WELLINGTON (Reuters) - The New Zealand government began debate on changes to labor laws on Thursday, drawing both praise and outrage as it moved quickly to seal its bargain with Warner Bros. and keep the big-budget Hobbit movies.
Fearing the loss of the estimated $500 million two-film project and damage to the reputation of New Zealand’s fledgling film industry, Prime Minister John Key negotiated a deal announced late on Wednesday.
A short-lived union boycott brought Warner Bros. representatives to New Zealand, part of a review of its decision to shoot Peter Jackson’s two-part adaptation of J.R.R. Tolkien’s fantasy there.
Included in the agreement was an offer of $25 million, some $15 million of that in tax breaks, and the law changes, which are being pushed through without the normal process of referral to a parliamentary committee and public submissions.
“(It is) a solution that will enable Warner Bros and the international film community to restore their confidence in the New Zealand screen production environment,” said Penelope Borland, chief executive of the Screen Production and Development Association of NZ.
Jackson, whose adaptation of Tolkien’s “Lord of the Rings” trilogy was shot in his native country and garnered major international publicity for New Zealand, as well as winning him and his team 11 Oscars, said he was thrilled and grateful.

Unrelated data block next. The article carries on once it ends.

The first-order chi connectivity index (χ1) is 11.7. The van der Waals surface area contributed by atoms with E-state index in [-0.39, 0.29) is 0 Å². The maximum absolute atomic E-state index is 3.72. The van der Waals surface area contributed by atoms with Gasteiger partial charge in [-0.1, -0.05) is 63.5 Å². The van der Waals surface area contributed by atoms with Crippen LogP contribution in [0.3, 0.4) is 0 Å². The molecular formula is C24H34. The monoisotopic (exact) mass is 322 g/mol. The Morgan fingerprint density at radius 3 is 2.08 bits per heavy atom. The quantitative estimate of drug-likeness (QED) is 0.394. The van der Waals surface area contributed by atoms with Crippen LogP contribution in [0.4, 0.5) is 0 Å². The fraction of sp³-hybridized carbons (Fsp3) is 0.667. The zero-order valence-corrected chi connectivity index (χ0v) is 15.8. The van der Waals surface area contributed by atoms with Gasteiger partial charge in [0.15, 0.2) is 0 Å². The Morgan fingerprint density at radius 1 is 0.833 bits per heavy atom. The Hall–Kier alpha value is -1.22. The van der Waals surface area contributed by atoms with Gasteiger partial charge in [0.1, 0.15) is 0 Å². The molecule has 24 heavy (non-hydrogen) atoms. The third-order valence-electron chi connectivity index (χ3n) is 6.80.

But union officials, who had given assurances that the films would not be hit by industrial action, were outraged.
“That a foreign corporation can come into this country and demand that workers’ rights in this industry be removed...that’s effectively what’s going to happen today,” said Helen Kelly, the head of the Council of Trade Unions.
The dispute erupted over moves by actors’ unions to negotiate a minimum wage and working conditions.
“Not only are we now handing over wads of extra cash, the government is now ramming through unnecessary industrial legislation at the direction of Warners,” said Trevor Mallard, a lawmaker from the Labour Party, in a statement.
“It’s a move that sets a dangerous precedent.”
Warner Bros declined several requests for comment.
The threatened loss of the movies, which economists said could cost New Zealand $1.5 billion, drew thousands to the streets in protest earlier this week.
As part of the overall package, New Zealand is giving extra tax rebates for each “Hobbit” movie on top of the usual 15 percent, and will partly offset the costs of a joint marketing deal with Warner Bros., a Time Warner Inc unit, to promote the country as a filmmaking and tourism destination.
Opinion in Wellington, which is home to Jackson’s production company was divided.
“The Hobbit” is based on the adventures of Bilbo Baggins, a hobbit who lives in the land of Middle-earth that is filled with wizards, elves and other fantasy creatures.
Reporting by Gyles Beckford, editing by Elaine Lies